Kawaii Kitty Cafe to be first of its kind in Philadelphia

The new animal-friendly business venture puts a spin on traditional pet adoption centers.

Kristen Eissler, owner of the Kawaii Kitty Cafe, sits in her Ambler apartment with her cat, ZIssou. Kawaii Kitty Cafe, a hybrid cafe and cat adoption center, is set to open this fall in Philadelphia. | Jenny Kerrigan TTN

With cozy environments, hot drinks and loveable felines, cat cafes are a rising trend in the world of animal adoption. Now Philadelphia is set to be the future home of Kawaii Kitty Cafe, just one year after the opening of the first cat cafe in California.

Kristin Eissler, a Philadelphia native, recently quit her corporate job as a fashion designer for Jessica Simpson to pursue her vision of opening Philadelphia’s first cat café.

“A cat cafe is basically a coffee shop with cats running around,” said Eissler. “It is an idea that I’ve always had in the back of my head, and now that these cafes are more popular in the United States, I figured that this was the perfect time to just go for it.”

Cat cafes originated in Taiwan in the late 1990s, with the first cafe, Cat Flower Garden, opening its doors in 1998. The concept was widely popular because pets were often prohibited from living quarters. The cafes offered the opportunity for relaxation and companionship with animals, sans-commitment of ownership. Due to overwhelming popularity, cat cafes spread to Tokyo and very recently, the United States.

The adoption rate at these cafes is higher than that of traditional animal shelters, which Eissler attributes to the relaxing atmosphere of cafes – the cats live in the cafe until they are adopted.

“A cat cafe allows people to play with the cats in a home-like environment,” said Eissler. “We are going to have couches and toys so people can sit down and play with the animals to get a better feel for their personality.”

The Philadelphia Animal Welfare Society, or PAWS, which is Philadelphia’s largest no-kill animal shelter, will provide the available-for-adoption cats for the cafe. PAWS has two adoption centers in the Philadelphia area, as well as two low-cost health clinics for pet owners who are struggling financially. Eissler approached PAWS with her idea for the cafe and they were very receptive, she said.

“I liked [PAWS] the best because they are no-kill and their adoption center in Old City was beautiful,” said Eissler. “They had great light and windows so that you could see the cats from the street. It was very similar to what I wanted for the café.”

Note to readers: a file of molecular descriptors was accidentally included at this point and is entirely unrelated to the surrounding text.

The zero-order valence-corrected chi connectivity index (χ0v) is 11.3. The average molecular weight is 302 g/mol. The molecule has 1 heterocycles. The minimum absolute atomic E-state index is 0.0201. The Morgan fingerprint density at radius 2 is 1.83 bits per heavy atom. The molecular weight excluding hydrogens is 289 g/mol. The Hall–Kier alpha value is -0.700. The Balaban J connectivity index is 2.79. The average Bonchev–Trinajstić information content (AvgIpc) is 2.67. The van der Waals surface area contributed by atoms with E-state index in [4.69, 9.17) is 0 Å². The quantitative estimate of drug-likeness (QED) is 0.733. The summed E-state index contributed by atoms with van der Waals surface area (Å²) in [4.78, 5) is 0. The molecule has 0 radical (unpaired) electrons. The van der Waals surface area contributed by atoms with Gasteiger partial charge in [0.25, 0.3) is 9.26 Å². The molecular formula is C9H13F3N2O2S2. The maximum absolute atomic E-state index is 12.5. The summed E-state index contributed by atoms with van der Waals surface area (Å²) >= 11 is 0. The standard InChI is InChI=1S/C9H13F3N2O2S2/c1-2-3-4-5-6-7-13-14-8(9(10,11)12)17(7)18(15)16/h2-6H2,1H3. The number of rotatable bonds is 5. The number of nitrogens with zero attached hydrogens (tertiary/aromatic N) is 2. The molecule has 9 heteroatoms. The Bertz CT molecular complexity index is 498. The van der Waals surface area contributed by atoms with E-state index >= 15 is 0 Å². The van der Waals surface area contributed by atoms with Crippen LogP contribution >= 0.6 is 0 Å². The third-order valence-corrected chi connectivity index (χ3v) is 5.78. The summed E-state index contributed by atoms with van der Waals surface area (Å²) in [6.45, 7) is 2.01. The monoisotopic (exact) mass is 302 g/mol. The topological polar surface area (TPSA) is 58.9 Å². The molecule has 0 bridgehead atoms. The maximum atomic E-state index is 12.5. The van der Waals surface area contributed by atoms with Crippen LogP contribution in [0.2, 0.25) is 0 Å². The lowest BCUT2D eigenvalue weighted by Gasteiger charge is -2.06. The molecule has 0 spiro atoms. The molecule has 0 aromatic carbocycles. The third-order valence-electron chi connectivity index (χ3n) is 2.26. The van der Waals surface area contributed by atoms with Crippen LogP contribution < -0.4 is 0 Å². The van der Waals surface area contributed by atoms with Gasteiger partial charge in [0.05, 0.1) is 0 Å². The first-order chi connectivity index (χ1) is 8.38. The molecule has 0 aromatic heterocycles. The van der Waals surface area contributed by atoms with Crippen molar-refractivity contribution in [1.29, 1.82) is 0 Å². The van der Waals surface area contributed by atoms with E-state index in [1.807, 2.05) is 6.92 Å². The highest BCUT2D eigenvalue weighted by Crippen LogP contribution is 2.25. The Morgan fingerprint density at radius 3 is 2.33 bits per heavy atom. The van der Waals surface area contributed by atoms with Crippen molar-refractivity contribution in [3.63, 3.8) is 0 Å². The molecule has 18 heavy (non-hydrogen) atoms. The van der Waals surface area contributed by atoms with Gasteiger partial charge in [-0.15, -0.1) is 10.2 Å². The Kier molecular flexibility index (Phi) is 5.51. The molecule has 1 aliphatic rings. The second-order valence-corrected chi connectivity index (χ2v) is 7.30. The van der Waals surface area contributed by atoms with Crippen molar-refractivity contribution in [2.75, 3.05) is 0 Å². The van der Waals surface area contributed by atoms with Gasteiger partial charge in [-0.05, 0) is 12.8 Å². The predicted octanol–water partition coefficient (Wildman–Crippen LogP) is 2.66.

PAWS executive director, Melissa Levy, was supportive of Eissler’s café because it posed another way to reach PAWS’ ultimate goal: making Philadelphia a no-kill city.

“At PAWS we always are looking for new opportunities to put adoptable pets in front of new potential adopters,” said Levy. “Kristin approached us with this idea and after talking with her, we could tell that she was being thoughtful and realistic about the cafe and was looking for our help. We are always looking for new life-saving opportunities.”

Crowdfunding for the cafe is set to begin in early July using the fundraising platform Indiegogo, which helps its users raise money for a cause online. Eissler says that the fundraising for the cafe will work on a perks system.

“If you donate $25,  you’ll get a t-shirt. If you donate $100, you’ll get a ticket to the grand opening night, which will have music and food all included for the price of the ticket,” said Eissler. “For the higher donations we offer larger incentives – if you donate $10,000 dollars, we will name the cat lounge after you.”

The final location and opening date for the Kawaii Kitty Cafe are to be determined, with potential locations in Fairmount and Fishtown. Although the estimated date for its opening is this fall, Eissler is hopeful that the process can be sped up once a location is selected.

“If one of the locations works out we may be able to open sooner,” Eissler said.

Eissler is eager to open the Kawaii Kitty Cafe and hopes that it will have a positive impact on the adoptable cats.

“Visiting a cat cafe is like having your own cats but without the commitment,” said Eissler. “The hope is that the cafe will be a sanctuary for these animals until they are adopted by a loving owner.”

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